Frames of Representation

Now in its fourth year, the Frames of Representation film festival is back at London’s Institute of Contemporary Arts. Celebrating transgressive, unruly cinema, this year’s overarching theme is “de-framing.” On show are films that demonstrate an aesthetic and political resistance to the categorisations of film; that break boundaries between documentary and fiction and advocate connections across borders. 

As you might expect from the ICA, this means films that come from all round the globe. To quote the festival catalogue, “Frames of Representation embraces the cinema of the real, which lies at the intersection of fiction and non-fiction. We believe that that aesthetics, politics and ethics of the cinema of the real enables the depiction of individual lives and an engagement with socio-political struggles.”

The nine-day festival includes 12 full-length features and six shorts, and the range of directors whose work is being screened is impressive. Amongst the highlights must surely be Our Time, which will receive its UK premiere and be followed by a Q&A with its director, Mexico’s Carlos Reygadas. Set around a rural family that raise fighting bulls, it’s a painfully raw work starring Reygadas and his wife Natalia López as a couple in an open relationship.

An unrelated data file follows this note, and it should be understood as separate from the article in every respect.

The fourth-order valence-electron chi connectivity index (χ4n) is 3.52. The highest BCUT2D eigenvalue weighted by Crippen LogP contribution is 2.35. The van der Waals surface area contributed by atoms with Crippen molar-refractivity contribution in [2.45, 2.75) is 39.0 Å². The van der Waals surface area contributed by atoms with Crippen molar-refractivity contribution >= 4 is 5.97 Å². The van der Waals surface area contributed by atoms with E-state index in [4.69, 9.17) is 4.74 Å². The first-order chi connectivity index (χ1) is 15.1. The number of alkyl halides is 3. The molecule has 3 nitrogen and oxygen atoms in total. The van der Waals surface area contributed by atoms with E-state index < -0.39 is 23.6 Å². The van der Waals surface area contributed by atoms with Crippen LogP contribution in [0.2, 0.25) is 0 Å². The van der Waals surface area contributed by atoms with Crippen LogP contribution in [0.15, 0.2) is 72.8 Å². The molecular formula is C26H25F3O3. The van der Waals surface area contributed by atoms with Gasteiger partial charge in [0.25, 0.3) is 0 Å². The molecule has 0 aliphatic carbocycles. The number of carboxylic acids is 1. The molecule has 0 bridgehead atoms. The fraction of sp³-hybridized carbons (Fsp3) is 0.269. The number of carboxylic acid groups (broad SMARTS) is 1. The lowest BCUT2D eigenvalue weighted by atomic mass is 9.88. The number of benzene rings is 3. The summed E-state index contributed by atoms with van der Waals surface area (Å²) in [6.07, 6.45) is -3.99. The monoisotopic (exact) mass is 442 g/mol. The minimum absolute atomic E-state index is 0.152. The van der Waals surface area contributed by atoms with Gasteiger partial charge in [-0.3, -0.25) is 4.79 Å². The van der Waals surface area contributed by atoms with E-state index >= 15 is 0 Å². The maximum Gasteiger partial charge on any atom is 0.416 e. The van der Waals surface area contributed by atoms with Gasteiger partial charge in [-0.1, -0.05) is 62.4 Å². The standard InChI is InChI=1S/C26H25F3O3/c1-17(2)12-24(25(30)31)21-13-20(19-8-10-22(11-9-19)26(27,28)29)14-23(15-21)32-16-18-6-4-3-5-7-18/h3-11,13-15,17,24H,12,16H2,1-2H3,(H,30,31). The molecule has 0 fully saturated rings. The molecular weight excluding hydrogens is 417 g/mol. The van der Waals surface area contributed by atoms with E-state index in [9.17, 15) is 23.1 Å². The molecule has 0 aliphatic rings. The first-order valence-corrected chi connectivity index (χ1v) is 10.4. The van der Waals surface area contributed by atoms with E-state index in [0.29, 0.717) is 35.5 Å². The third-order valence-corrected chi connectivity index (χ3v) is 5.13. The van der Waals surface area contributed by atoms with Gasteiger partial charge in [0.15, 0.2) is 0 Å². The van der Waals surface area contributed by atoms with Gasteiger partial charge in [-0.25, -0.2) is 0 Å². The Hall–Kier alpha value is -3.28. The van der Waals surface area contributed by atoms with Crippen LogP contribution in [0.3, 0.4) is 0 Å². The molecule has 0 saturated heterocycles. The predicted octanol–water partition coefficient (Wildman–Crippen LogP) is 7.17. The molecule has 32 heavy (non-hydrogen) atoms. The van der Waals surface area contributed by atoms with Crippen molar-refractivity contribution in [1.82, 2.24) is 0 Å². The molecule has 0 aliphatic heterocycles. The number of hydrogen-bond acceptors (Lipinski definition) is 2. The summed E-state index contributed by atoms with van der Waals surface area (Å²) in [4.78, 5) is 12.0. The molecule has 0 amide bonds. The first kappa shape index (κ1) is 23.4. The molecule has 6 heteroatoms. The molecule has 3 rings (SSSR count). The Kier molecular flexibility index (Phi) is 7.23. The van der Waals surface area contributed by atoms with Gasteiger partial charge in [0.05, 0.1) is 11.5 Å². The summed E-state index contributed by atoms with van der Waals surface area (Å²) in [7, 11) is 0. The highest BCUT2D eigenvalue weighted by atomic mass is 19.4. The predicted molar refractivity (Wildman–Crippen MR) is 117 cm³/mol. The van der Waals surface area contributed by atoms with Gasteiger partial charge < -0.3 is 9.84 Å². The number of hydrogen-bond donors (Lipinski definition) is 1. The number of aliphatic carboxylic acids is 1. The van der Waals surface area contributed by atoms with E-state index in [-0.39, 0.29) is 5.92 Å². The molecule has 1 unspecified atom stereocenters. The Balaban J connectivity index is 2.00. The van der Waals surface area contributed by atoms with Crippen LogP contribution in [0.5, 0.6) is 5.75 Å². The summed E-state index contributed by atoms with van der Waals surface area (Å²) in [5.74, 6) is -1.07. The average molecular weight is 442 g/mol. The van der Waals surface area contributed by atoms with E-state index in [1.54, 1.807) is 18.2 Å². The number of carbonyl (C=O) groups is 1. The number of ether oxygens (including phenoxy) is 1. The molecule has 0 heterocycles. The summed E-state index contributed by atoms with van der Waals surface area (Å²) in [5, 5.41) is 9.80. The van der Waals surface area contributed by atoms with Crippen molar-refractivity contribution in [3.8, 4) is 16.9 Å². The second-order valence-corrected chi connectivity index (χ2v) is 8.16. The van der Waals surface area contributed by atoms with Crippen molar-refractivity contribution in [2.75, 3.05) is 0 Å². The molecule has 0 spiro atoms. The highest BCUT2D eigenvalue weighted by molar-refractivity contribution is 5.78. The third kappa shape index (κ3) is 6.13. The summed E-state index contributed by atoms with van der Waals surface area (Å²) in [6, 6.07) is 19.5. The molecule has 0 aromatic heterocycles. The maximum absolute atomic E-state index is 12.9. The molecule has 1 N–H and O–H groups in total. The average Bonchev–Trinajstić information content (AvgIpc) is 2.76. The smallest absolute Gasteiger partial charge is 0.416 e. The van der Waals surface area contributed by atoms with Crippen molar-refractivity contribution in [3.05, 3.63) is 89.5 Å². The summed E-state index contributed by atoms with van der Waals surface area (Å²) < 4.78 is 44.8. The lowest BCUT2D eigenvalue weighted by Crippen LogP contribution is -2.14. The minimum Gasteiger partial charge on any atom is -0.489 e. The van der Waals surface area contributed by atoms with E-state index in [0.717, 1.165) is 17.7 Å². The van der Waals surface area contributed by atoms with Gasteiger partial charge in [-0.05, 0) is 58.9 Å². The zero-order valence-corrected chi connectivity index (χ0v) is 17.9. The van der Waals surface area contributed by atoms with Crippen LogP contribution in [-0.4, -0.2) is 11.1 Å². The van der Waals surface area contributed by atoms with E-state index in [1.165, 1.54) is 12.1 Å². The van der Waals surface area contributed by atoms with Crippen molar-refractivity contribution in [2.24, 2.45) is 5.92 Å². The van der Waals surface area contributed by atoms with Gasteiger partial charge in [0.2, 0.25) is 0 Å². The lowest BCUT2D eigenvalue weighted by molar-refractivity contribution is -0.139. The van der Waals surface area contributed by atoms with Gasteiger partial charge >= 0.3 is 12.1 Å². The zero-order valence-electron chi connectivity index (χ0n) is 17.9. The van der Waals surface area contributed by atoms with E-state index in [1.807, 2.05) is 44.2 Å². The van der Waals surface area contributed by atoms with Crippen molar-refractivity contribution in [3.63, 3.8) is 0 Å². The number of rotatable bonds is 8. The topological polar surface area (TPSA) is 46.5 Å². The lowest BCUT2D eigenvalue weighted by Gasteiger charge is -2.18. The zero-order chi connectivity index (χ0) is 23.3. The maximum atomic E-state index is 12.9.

Still from Stones Have Laws.

Also receiving its UK premiere is Stones Have Laws, a unique bridge between filmmaking, poetry and theatre that explores life a Maroon community in the former Dutch colony of Suriname. Set in a world where industry and deforestation threatens the locals, the screening will be followed by a Q&A with directors Lonnie van Brummelen, Siebren de Haan & Tolin Erwin Alexander. 

The festival also includes a range of workshops, seminars and talks, including one on the Lodz Film School and Polish Cinema, hosted by Sight & Sound’s Kieron Corless. On the closing Saturday, there will be an all-day symposium, Pluralising Representations, where artists, researchers and filmmakers will gather to discuss the role of experimental aesthetics in promoting a diversity of cultural perspectives.

Intriguingly, there is also a live performance of Little Ethiopia from editors Joe Bini and Maya Hawke – both long-time Werner Herzog collaborators. Blending personal photographs, videos and clips from films they have edited with live narration, husband-and-wife Bini and Hawke will improvise a story which integrates the themes of love, sexuality and contemporary discourse around gender.

Frames of Representation 2019 is at the ICA until 20 April. For more details, click here.

James Mottram

1. Lead Image: Still from
Our Time.